Liza Ferschtman scales ‘the Himalayas for violinists’ at Wigmore Hall

United KingdomUnited Kingdom Bach: Liza Ferschtman (violin), Wigmore Hall, London, 5 & 6.1.2023. (MB)

Liza Ferschtman

5.1.2023: Bach – Partita No.1 in B minor for solo violin, BWV 1002; Sonata No.1 in F minor for solo violin, BWV 1001; Sonata No.3 in C major for solo violin, BWV 1005

6.1.2023: Bach –Partita No.3 in E major for solo violin, BWV 1006; Sonata No.2 in A minor for solo violin, BWV 1003; Partita No.2 in D minor for solo violin, BWV 1004

George Enescu called them the Himalayas for violinists. At the same time, he played them throughout his life, a regular, almost daily foundation for his work. Perhaps that apparent contradiction — does even the most avid of Sherpas climb every day? — has something to tell us about Bach’s Sonatas and Partitas for solo violin, or at least about our own attitude, as performers and listeners, toward them. They offer simplicity and complexity, inwardness and heroism, modest integrity and an ultimate Bachian tour de force; like Everest, they are there. What better way, then, to start a musical year with the renewal of such exercise, spiritual, intellectual, and for violinist Liza Ferschtman, technical too? And what better message of renewal might there be to receive than to realise at the close that all, listening included, might have been done quite differently, that there is never, least of all in music such as this, one way?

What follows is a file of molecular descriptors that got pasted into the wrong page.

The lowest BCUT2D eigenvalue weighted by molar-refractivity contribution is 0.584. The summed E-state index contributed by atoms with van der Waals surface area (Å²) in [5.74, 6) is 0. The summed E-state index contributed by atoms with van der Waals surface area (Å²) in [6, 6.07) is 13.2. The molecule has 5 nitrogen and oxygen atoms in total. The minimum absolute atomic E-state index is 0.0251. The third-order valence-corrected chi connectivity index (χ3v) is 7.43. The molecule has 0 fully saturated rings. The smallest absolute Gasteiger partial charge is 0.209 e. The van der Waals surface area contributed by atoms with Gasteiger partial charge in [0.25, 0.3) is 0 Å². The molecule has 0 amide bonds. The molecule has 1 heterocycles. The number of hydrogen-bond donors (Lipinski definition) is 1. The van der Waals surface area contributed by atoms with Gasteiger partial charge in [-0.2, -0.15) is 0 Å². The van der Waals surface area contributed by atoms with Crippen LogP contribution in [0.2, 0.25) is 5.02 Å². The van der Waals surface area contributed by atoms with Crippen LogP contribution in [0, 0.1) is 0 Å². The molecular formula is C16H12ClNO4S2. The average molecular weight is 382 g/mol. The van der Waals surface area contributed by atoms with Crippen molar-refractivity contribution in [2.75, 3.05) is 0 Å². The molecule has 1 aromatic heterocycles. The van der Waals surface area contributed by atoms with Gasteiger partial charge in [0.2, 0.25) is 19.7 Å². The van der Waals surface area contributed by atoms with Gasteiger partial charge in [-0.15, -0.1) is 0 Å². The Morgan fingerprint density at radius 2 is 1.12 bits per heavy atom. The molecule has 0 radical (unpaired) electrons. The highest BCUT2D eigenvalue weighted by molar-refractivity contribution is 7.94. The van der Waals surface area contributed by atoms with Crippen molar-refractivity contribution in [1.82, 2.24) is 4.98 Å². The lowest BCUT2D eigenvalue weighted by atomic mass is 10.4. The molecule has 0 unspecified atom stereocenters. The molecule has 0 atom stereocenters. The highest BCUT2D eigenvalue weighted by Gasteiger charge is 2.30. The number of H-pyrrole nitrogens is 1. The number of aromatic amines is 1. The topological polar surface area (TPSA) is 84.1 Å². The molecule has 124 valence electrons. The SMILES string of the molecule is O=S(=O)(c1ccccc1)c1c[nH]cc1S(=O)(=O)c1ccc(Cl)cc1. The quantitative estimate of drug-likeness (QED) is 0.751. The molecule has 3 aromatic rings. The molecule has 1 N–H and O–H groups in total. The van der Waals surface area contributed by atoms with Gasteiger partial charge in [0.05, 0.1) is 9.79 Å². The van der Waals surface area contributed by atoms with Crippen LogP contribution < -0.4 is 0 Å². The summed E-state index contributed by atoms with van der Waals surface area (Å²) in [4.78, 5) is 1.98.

Ferschtman performed the works over two consecutive evenings: a wise decision, I think, though I have heard the Cello Suites (perhaps more immediately ‘approachable’?) in a single night. First up was the B minor Partita. Ferschtman’s performance had much to commend itself to my ears from the outset, the Allemande light and airy, yet without a hint of the puritanism that, alas, too often accompanies such characteristics. Vibrato was varied, not absent. Dance character was present and felt, yet not a straitjacket. Bach’s harmonic exploration was fundamental, as it were, to Ferschtman’s approach, which above all permitted the music to speak. She took her time, but to allow the music to breathe, not to be ‘slow’. The movement’s Double, like those throughout the Partita, took its leave from its predecessor, kinship and contrast at the heart of its performance; here, it often felt a little more inward, even introverted. A delicately ebullient Courante proved nicely shaded. The Sarabande’s dissonances revealed much, without exaggeration. And a rhythmically buoyant ‘Tempo di Borea’ and its Double imparted a proper sense of completion, quite rightly in a different sense from later-eighteenth-let alone nineteenth-century tonal journeys toward a finale. Perhaps, that said, I missed a little of what might yet bind the movements together, but this was early in my journey as listener too; the fault, if indeed fault there were, may have been mine.

At any rate, the first movement of the G minor Sonata sounded more settled. (Perhaps I am more immediately comfortable with its sonata da chiesa structure.) Its tonality sounded more ‘modern’ too; that is, it certainly did not jettison an older sense of Affekt, but it was far from restricted to it. Ferschtman presented — or I heard — the Fuga almost as if a concerto movement in itself. It bore an intensity born within, matched to a richer tone than that heard in the preceding Partita. Repose in the Siciliana preceded a fine, more finale-like sense of release in the concluding Presto.